Power Bank Purchase Tips

With mobile phones being as important as they are now, it’s always inconvenient when you hear your phone beeping with the “Low Battery” warning. It’s at this moment that something like a Parkman power bank might be able to save the day.

For those wondering, a power bank is a mobile charger that you use for your mobile devices; smartphones, tablets, etc. If you’re the errant type, it’s not just useful, it’s a necessity. If your mobile phone drains of power mid-trip, not only are you unable to check your email or listen to music, you will also be unable to communicate with anyone in an emergency situation. Whilst some might say that you could just pack additional batteries, that option might not be practical in the long run. So for those considering relying on a Parkman power bank, here are some tips to keep in mind when buying one.

  • Capacity: More power?
    • The most important thing to take note in a power bank is its capacity, measured in milli Ampere Hour (mAH). The general rule is higher mAH means more charging. For example, the average tablet battery needs 10000 mAH, the average phone 1500 mAH. This means that a 10000 mAH capacity power bank will charge a phone at least 5 times, whilst it will charge a tablet to full once.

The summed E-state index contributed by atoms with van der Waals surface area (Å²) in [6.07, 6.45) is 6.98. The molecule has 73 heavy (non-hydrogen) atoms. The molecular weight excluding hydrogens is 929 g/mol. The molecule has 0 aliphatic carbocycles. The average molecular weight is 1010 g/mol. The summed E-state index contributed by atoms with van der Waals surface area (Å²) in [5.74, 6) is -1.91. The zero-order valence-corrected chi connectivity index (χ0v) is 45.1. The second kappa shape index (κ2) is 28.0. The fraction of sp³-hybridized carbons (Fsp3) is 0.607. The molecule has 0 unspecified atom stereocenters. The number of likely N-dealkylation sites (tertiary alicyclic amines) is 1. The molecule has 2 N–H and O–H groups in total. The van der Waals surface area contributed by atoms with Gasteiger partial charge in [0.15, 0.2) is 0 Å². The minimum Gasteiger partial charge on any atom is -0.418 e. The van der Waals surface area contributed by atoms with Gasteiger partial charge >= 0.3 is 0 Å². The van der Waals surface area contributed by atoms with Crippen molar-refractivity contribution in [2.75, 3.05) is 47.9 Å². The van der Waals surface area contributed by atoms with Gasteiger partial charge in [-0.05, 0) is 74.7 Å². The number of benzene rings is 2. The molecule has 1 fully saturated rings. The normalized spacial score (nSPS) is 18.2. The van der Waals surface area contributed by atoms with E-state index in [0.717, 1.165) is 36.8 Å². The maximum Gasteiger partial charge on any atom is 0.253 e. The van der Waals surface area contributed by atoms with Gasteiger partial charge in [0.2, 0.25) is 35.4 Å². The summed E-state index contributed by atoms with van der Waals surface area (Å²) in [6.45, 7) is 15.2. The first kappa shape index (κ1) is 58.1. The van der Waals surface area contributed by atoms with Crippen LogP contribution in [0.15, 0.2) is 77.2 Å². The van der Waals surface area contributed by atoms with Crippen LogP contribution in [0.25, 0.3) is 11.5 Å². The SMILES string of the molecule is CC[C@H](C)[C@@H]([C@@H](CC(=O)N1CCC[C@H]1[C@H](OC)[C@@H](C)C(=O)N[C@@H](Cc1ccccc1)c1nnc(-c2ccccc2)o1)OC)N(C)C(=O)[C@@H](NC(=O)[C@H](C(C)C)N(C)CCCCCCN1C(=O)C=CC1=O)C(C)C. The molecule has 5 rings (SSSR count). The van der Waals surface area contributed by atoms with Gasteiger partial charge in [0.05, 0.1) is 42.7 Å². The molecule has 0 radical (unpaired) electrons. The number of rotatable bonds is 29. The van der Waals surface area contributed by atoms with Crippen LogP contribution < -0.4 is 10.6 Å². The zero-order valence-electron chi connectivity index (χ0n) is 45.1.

• USB Charging: Cables and Wires
    • Keep in mind when buying a power bank. It goes without saying that you have to make sure that the power bank’s cables are compatible with your mobile devices. No point in wasting money on a power bank you can’t actually use.
  • Cost and Value
    • Of course, pricing is an important factor in buying anything. But one has to remember that the important thing isn’t price, but cost. Take into account possible costs such as maintenance, repair, replacement, etc. Get the most out of your money.
  • Portability
    • The other big reason to have a power bank is the portability. Being able to charge your devices whilst traveling is a huge benefit. Pick the right size for your needs, and remember the above points. A power bank is useful, but not if you can’t actually carry it where you want, and not if it breaks down often.